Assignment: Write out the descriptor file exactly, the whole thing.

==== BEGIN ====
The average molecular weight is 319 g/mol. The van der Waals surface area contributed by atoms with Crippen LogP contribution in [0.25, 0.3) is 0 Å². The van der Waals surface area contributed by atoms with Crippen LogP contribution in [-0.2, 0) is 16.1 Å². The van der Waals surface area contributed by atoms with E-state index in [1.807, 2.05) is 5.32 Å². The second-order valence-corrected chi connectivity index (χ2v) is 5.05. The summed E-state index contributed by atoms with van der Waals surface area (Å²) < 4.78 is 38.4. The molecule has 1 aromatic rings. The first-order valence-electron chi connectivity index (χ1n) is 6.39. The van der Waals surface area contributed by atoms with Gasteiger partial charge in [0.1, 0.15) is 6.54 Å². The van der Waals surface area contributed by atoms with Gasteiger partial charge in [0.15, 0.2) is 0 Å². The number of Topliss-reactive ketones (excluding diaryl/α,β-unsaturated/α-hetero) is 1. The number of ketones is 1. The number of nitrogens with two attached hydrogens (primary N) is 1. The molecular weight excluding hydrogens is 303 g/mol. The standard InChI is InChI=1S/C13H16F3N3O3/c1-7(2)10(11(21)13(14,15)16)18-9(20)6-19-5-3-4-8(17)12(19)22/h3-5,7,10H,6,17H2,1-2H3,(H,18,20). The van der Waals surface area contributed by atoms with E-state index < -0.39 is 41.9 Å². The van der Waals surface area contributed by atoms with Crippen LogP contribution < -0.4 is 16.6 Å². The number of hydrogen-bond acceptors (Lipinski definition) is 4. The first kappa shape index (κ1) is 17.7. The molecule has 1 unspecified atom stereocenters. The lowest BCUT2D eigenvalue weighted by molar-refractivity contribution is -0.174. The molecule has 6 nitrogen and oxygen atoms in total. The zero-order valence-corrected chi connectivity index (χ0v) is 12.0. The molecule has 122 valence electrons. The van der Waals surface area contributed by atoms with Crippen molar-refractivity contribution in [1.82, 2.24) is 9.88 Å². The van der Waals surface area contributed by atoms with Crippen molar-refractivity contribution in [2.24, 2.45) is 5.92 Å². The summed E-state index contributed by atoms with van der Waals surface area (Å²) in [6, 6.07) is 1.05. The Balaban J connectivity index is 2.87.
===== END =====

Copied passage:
The average molecular weight is 319 g/mol. The van der Waals surface area contributed by atoms with Crippen LogP contribution in [0.25, 0.3) is 0 Å². The van der Waals surface area contributed by atoms with Crippen LogP contribution in [-0.2, 0) is 16.1 Å². The van der Waals surface area contributed by atoms with E-state index in [1.807, 2.05) is 5.32 Å². The second-order valence-corrected chi connectivity index (χ2v) is 5.05. The summed E-state index contributed by atoms with van der Waals surface area (Å²) < 4.78 is 38.4. The molecule has 1 aromatic rings. The first-order valence-electron chi connectivity index (χ1n) is 6.39. The van der Waals surface area contributed by atoms with Gasteiger partial charge in [0.1, 0.15) is 6.54 Å². The van der Waals surface area contributed by atoms with Gasteiger partial charge in [0.15, 0.2) is 0 Å². The number of Topliss-reactive ketones (excluding diaryl/α,β-unsaturated/α-hetero) is 1. The number of ketones is 1. The number of nitrogens with two attached hydrogens (primary N) is 1. The molecular weight excluding hydrogens is 303 g/mol. The standard InChI is InChI=1S/C13H16F3N3O3/c1-7(2)10(11(21)13(14,15)16)18-9(20)6-19-5-3-4-8(17)12(19)22/h3-5,7,10H,6,17H2,1-2H3,(H,18,20). The van der Waals surface area contributed by atoms with E-state index < -0.39 is 41.9 Å². The van der Waals surface area contributed by atoms with Crippen LogP contribution < -0.4 is 16.6 Å². The number of hydrogen-bond acceptors (Lipinski definition) is 4. The first kappa shape index (κ1) is 17.7. The molecule has 1 unspecified atom stereocenters. The lowest BCUT2D eigenvalue weighted by molar-refractivity contribution is -0.174. The molecule has 6 nitrogen and oxygen atoms in total. The zero-order valence-corrected chi connectivity index (χ0v) is 12.0. The molecule has 122 valence electrons. The van der Waals surface area contributed by atoms with Crippen molar-refractivity contribution in [1.82, 2.24) is 9.88 Å². The van der Waals surface area contributed by atoms with Crippen molar-refractivity contribution in [2.24, 2.45) is 5.92 Å². The summed E-state index contributed by atoms with van der Waals surface area (Å²) in [6, 6.07) is 1.05. The Balaban J connectivity index is 2.87.